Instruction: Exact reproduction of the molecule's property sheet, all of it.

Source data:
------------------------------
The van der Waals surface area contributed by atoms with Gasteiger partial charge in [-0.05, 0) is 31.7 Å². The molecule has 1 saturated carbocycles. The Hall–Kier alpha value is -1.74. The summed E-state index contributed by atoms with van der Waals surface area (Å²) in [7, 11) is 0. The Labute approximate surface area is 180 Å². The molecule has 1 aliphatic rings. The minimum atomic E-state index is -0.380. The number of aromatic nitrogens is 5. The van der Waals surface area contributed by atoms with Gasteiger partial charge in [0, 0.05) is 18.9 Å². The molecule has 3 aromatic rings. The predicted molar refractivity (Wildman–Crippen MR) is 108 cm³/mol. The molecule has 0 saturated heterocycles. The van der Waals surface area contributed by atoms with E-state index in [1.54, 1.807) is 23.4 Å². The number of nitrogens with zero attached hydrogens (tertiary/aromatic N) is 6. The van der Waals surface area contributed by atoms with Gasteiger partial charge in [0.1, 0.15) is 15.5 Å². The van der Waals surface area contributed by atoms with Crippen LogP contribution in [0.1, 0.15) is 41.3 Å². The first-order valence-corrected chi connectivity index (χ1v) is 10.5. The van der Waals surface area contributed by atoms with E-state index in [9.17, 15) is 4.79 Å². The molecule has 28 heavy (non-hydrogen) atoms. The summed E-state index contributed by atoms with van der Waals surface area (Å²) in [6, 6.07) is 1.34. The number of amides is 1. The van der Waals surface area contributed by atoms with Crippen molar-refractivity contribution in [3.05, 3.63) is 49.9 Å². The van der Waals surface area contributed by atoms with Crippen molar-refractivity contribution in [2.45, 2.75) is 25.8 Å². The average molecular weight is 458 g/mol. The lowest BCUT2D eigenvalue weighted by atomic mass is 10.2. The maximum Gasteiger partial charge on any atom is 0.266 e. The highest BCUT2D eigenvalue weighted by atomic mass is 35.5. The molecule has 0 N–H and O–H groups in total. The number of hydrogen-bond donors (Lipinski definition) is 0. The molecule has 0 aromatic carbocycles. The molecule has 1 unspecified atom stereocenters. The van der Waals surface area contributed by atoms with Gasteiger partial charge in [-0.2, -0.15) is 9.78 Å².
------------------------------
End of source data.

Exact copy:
The van der Waals surface area contributed by atoms with Gasteiger partial charge in [-0.05, 0) is 31.7 Å². The molecule has 1 saturated carbocycles. The Hall–Kier alpha value is -1.74. The summed E-state index contributed by atoms with van der Waals surface area (Å²) in [7, 11) is 0. The Labute approximate surface area is 180 Å². The molecule has 1 aliphatic rings. The minimum atomic E-state index is -0.380. The number of aromatic nitrogens is 5. The van der Waals surface area contributed by atoms with Gasteiger partial charge in [0, 0.05) is 18.9 Å². The molecule has 3 aromatic rings. The predicted molar refractivity (Wildman–Crippen MR) is 108 cm³/mol. The molecule has 0 saturated heterocycles. The van der Waals surface area contributed by atoms with E-state index in [1.54, 1.807) is 23.4 Å². The number of nitrogens with zero attached hydrogens (tertiary/aromatic N) is 6. The van der Waals surface area contributed by atoms with Gasteiger partial charge in [0.1, 0.15) is 15.5 Å². The van der Waals surface area contributed by atoms with Crippen LogP contribution in [0.1, 0.15) is 41.3 Å². The first-order valence-corrected chi connectivity index (χ1v) is 10.5. The van der Waals surface area contributed by atoms with E-state index in [9.17, 15) is 4.79 Å². The molecule has 28 heavy (non-hydrogen) atoms. The summed E-state index contributed by atoms with van der Waals surface area (Å²) in [6, 6.07) is 1.34. The number of amides is 1. The van der Waals surface area contributed by atoms with Crippen molar-refractivity contribution in [3.05, 3.63) is 49.9 Å². The van der Waals surface area contributed by atoms with Crippen molar-refractivity contribution in [2.45, 2.75) is 25.8 Å². The average molecular weight is 458 g/mol. The lowest BCUT2D eigenvalue weighted by atomic mass is 10.2. The maximum Gasteiger partial charge on any atom is 0.266 e. The highest BCUT2D eigenvalue weighted by atomic mass is 35.5. The molecule has 0 N–H and O–H groups in total. The number of hydrogen-bond donors (Lipinski definition) is 0. The molecule has 0 aromatic carbocycles. The molecule has 1 unspecified atom stereocenters. The van der Waals surface area contributed by atoms with Gasteiger partial charge in [-0.2, -0.15) is 9.78 Å².